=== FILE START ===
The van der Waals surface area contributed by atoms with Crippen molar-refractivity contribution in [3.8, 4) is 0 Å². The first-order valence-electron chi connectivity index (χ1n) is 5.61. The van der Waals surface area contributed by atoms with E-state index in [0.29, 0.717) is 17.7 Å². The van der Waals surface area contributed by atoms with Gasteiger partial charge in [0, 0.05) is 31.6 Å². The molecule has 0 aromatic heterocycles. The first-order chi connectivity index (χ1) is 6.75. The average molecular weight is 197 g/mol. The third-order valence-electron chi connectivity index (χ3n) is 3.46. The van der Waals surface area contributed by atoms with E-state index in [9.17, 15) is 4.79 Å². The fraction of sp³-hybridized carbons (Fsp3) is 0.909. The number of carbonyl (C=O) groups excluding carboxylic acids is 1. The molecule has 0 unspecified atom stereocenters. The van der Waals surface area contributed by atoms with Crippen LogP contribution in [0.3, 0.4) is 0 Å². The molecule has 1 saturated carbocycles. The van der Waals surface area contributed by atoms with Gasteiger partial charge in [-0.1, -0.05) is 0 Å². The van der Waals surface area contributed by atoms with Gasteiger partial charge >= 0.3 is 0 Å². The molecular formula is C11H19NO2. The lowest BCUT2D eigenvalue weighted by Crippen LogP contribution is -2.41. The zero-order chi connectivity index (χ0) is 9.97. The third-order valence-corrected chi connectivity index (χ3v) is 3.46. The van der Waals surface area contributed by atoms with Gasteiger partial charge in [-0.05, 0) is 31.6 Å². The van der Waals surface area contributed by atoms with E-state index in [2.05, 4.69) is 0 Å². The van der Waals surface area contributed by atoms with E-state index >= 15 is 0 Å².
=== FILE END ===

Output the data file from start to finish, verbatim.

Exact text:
The van der Waals surface area contributed by atoms with Crippen molar-refractivity contribution in [3.8, 4) is 0 Å². The first-order valence-electron chi connectivity index (χ1n) is 5.61. The van der Waals surface area contributed by atoms with E-state index in [0.29, 0.717) is 17.7 Å². The van der Waals surface area contributed by atoms with Gasteiger partial charge in [0, 0.05) is 31.6 Å². The molecule has 0 aromatic heterocycles. The first-order chi connectivity index (χ1) is 6.75. The average molecular weight is 197 g/mol. The third-order valence-electron chi connectivity index (χ3n) is 3.46. The van der Waals surface area contributed by atoms with E-state index in [9.17, 15) is 4.79 Å². The fraction of sp³-hybridized carbons (Fsp3) is 0.909. The number of carbonyl (C=O) groups excluding carboxylic acids is 1. The molecule has 0 unspecified atom stereocenters. The van der Waals surface area contributed by atoms with Crippen LogP contribution in [0.3, 0.4) is 0 Å². The molecule has 1 saturated carbocycles. The van der Waals surface area contributed by atoms with Gasteiger partial charge in [-0.1, -0.05) is 0 Å². The van der Waals surface area contributed by atoms with Gasteiger partial charge >= 0.3 is 0 Å². The molecular formula is C11H19NO2. The lowest BCUT2D eigenvalue weighted by Crippen LogP contribution is -2.41. The zero-order chi connectivity index (χ0) is 9.97. The third-order valence-corrected chi connectivity index (χ3v) is 3.46. The van der Waals surface area contributed by atoms with Gasteiger partial charge in [-0.05, 0) is 31.6 Å². The van der Waals surface area contributed by atoms with E-state index in [2.05, 4.69) is 0 Å². The van der Waals surface area contributed by atoms with E-state index >= 15 is 0 Å².